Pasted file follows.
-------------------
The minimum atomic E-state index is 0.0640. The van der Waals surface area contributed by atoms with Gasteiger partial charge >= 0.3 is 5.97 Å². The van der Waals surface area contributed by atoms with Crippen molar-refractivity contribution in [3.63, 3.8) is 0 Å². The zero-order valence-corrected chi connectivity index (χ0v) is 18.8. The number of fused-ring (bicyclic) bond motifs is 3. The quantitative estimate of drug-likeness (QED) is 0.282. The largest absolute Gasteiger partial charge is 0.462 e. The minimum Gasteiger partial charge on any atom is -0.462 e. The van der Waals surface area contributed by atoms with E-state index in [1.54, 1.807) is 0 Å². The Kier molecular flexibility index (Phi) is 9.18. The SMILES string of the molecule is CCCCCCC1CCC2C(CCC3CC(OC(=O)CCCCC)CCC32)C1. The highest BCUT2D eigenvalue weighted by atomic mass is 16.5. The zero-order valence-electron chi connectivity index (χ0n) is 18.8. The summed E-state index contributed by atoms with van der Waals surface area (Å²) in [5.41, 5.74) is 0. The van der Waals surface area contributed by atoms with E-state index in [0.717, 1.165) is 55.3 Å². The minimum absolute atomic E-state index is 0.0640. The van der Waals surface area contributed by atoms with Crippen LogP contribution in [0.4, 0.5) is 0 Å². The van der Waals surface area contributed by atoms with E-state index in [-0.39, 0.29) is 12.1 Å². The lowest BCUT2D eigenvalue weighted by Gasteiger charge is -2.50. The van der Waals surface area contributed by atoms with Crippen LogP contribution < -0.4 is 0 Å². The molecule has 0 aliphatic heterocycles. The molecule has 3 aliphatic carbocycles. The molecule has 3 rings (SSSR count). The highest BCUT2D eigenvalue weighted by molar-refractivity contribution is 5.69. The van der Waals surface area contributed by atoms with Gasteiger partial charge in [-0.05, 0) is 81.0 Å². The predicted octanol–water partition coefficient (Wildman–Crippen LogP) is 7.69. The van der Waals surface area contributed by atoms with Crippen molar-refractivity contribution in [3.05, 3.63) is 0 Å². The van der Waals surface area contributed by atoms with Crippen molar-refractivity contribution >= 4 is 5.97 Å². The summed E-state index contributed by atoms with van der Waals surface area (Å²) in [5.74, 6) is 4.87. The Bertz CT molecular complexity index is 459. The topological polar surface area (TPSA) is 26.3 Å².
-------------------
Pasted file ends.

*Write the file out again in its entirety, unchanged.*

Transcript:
The minimum atomic E-state index is 0.0640. The van der Waals surface area contributed by atoms with Gasteiger partial charge >= 0.3 is 5.97 Å². The van der Waals surface area contributed by atoms with Crippen molar-refractivity contribution in [3.63, 3.8) is 0 Å². The zero-order valence-corrected chi connectivity index (χ0v) is 18.8. The number of fused-ring (bicyclic) bond motifs is 3. The quantitative estimate of drug-likeness (QED) is 0.282. The largest absolute Gasteiger partial charge is 0.462 e. The minimum Gasteiger partial charge on any atom is -0.462 e. The van der Waals surface area contributed by atoms with E-state index in [1.54, 1.807) is 0 Å². The Kier molecular flexibility index (Phi) is 9.18. The SMILES string of the molecule is CCCCCCC1CCC2C(CCC3CC(OC(=O)CCCCC)CCC32)C1. The highest BCUT2D eigenvalue weighted by atomic mass is 16.5. The zero-order valence-electron chi connectivity index (χ0n) is 18.8. The summed E-state index contributed by atoms with van der Waals surface area (Å²) in [5.41, 5.74) is 0. The van der Waals surface area contributed by atoms with E-state index in [0.717, 1.165) is 55.3 Å². The minimum absolute atomic E-state index is 0.0640. The van der Waals surface area contributed by atoms with Crippen LogP contribution in [0.4, 0.5) is 0 Å². The van der Waals surface area contributed by atoms with E-state index in [-0.39, 0.29) is 12.1 Å². The lowest BCUT2D eigenvalue weighted by Gasteiger charge is -2.50. The van der Waals surface area contributed by atoms with Crippen LogP contribution < -0.4 is 0 Å². The molecule has 0 aliphatic heterocycles. The molecule has 3 aliphatic carbocycles. The molecule has 3 rings (SSSR count). The highest BCUT2D eigenvalue weighted by molar-refractivity contribution is 5.69. The van der Waals surface area contributed by atoms with Gasteiger partial charge in [-0.05, 0) is 81.0 Å². The predicted octanol–water partition coefficient (Wildman–Crippen LogP) is 7.69. The van der Waals surface area contributed by atoms with Crippen molar-refractivity contribution in [3.05, 3.63) is 0 Å². The van der Waals surface area contributed by atoms with Crippen molar-refractivity contribution >= 4 is 5.97 Å². The summed E-state index contributed by atoms with van der Waals surface area (Å²) in [5.74, 6) is 4.87. The Bertz CT molecular complexity index is 459. The topological polar surface area (TPSA) is 26.3 Å².